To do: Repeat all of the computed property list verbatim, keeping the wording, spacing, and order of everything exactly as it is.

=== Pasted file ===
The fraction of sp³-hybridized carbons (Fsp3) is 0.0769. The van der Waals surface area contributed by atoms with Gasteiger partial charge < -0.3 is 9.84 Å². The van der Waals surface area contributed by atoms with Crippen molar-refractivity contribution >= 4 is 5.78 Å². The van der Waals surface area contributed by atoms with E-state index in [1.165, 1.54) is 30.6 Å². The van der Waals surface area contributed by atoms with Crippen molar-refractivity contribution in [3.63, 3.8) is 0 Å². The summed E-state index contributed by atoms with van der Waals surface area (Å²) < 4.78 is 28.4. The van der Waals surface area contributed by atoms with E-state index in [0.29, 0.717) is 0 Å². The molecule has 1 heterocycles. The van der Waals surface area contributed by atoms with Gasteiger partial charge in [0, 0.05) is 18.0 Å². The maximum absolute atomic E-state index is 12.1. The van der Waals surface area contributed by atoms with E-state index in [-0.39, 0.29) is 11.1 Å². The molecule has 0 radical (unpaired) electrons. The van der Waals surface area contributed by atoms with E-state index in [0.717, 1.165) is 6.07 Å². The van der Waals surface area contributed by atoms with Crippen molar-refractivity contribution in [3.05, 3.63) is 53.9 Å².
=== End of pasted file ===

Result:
The fraction of sp³-hybridized carbons (Fsp3) is 0.0769. The van der Waals surface area contributed by atoms with Gasteiger partial charge < -0.3 is 9.84 Å². The van der Waals surface area contributed by atoms with Crippen molar-refractivity contribution >= 4 is 5.78 Å². The van der Waals surface area contributed by atoms with E-state index in [1.165, 1.54) is 30.6 Å². The van der Waals surface area contributed by atoms with Crippen molar-refractivity contribution in [3.63, 3.8) is 0 Å². The summed E-state index contributed by atoms with van der Waals surface area (Å²) < 4.78 is 28.4. The van der Waals surface area contributed by atoms with E-state index in [0.29, 0.717) is 0 Å². The molecule has 1 heterocycles. The van der Waals surface area contributed by atoms with Gasteiger partial charge in [0, 0.05) is 18.0 Å². The maximum absolute atomic E-state index is 12.1. The van der Waals surface area contributed by atoms with E-state index in [-0.39, 0.29) is 11.1 Å². The molecule has 0 radical (unpaired) electrons. The van der Waals surface area contributed by atoms with E-state index in [0.717, 1.165) is 6.07 Å². The van der Waals surface area contributed by atoms with Crippen molar-refractivity contribution in [3.05, 3.63) is 53.9 Å².